Tuesday, April 9, 2013

8th Annual MinneBar “Unconference” a Hit

This Saturday I attended the 8th annual MinneBar conference held at the Best Buy Corporate Headquarters in Richfield. With over 80 panels, presentations, and sessions on technology and software scheduled in 50-minute intervals across the span of eight hours, and what was rumored to be over 900 attendees, there’s no doubt the organizers – and attendees – considered the conference an unqualified success. 

Actually, the event is touted as a “Bar Camp,” or an “unconference” – terms I was not familiar with before Saturday. I have to admit, the loose plans for the event (anyone and everyone can sign up to present, and we weren’t given the schedule of sessions until less than a day prior to the start time) was initially a bit off-putting. However, from the moment I walked in, I noticed an energy and excitement that are not typically present at a traditional conference. 

Apparently the idea for the “open space” format of unconferences was first developed in the mid-1980s by a man named Harrison Owen, though some compare the experience to science fiction conventions that have been held since the 1930s. The key characteristics dictate that an agenda is created by the attendees upon arrival rather than prior to the event, and anyone who wants to sponsor a discussion on a topic can set up a time and a space. The open discussion format works best when attendees are highly knowledgeable and experienced in the field around which the conference is centered. The term “unconference” wasn’t first officially used until almost 2000, and was popularized in the context of the BloggerCon convention first held in 2003. The phrase “Bar Camp” is a related term, referencing more specifically open-to-the-public forums centered around technology and the internet.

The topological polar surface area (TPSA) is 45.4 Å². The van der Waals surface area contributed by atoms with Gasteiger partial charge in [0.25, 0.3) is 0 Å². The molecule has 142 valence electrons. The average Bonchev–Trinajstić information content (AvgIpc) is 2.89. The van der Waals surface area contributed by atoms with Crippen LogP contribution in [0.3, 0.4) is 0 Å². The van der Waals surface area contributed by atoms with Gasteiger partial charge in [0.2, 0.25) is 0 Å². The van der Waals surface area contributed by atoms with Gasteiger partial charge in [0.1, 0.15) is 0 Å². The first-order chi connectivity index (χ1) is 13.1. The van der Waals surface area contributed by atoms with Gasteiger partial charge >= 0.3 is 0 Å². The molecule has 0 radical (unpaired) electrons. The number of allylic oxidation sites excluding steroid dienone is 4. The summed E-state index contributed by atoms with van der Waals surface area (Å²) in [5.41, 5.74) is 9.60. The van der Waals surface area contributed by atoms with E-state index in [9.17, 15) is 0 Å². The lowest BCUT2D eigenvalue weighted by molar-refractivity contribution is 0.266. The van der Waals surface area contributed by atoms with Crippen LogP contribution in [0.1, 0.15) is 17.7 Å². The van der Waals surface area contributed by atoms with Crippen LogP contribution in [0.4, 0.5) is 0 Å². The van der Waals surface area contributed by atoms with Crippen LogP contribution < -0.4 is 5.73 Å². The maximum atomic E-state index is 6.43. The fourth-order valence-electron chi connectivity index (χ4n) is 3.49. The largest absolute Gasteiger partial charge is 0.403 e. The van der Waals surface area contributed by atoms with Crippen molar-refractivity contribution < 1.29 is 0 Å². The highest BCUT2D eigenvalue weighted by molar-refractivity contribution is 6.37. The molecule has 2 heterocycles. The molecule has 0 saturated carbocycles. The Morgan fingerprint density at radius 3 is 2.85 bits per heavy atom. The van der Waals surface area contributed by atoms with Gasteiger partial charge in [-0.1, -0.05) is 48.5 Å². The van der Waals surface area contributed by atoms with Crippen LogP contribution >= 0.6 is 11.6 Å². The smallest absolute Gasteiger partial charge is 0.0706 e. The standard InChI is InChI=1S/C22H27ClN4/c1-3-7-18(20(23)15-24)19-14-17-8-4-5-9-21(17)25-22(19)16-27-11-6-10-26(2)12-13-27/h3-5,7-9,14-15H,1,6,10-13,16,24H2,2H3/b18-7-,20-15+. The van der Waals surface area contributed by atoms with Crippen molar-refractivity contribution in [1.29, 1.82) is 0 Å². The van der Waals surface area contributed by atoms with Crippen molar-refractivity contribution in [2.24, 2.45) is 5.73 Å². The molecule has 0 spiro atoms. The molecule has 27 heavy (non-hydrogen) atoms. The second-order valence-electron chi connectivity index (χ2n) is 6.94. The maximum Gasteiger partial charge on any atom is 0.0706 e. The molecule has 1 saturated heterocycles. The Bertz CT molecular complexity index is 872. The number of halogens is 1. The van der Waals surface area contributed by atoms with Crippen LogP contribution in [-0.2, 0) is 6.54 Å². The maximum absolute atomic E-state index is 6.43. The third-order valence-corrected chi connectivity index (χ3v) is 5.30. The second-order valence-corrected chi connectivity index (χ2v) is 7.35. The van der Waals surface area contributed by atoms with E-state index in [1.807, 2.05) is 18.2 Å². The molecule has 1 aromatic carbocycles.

I was ultimately convinced that there is no better format to use for an entrepreneurial, unconventional crowd (pun intended). MinneBar’s website promoted the feel for this event, stating on their website that no “spectators” were allowed – only participants. The event was free for anyone to attend or make a presentation. And while we were somewhat nervous about who would show up to our law firm presentations on technology agreements and intellectual property basics, the first session, at least, had over 50 attendees, including those sitting on the floor and standing in the doorway. They were even kind enough to laugh at our jokes relating to source code (“Why would we need that if we’re buying a new software system and the vendor will soon be going out of business?”) and Lotus 1-2-3

In fact, even the location for the event – the Best Buy corporate headquarters – catered to the entrepreneurial crowd and the unconference vibe. Despite obviously being a fortune 500 company with a 1.4-million-square-foot corporate headquarters, Best Buy is decidedly hip. Having worked there for two years in the mid-2000s, I was reminded upon returning that the company embraces its humble beginnings with a huge memorial wall, and its playful attitude with a large gaming area complete with multiple video game stations, pin ball, and a pool table. And as we’ve all seen in the news in recent weeks, Best Buy’s original founder is returning to the helm of the company, proving that no matter how big you get, an entrepreneurial spirit and founder attitude may be the best thing for a company, even one with annual revenue of close to $50 billion

Needless to say, I have no doubt that the “conference” I will be most looking forward to in 2014 won’t be a conference at all. I will definitely be a participant in next year’s MinneBar!

A Post by Karen Wenzel, Guest Blogger

No comments :

Post a Comment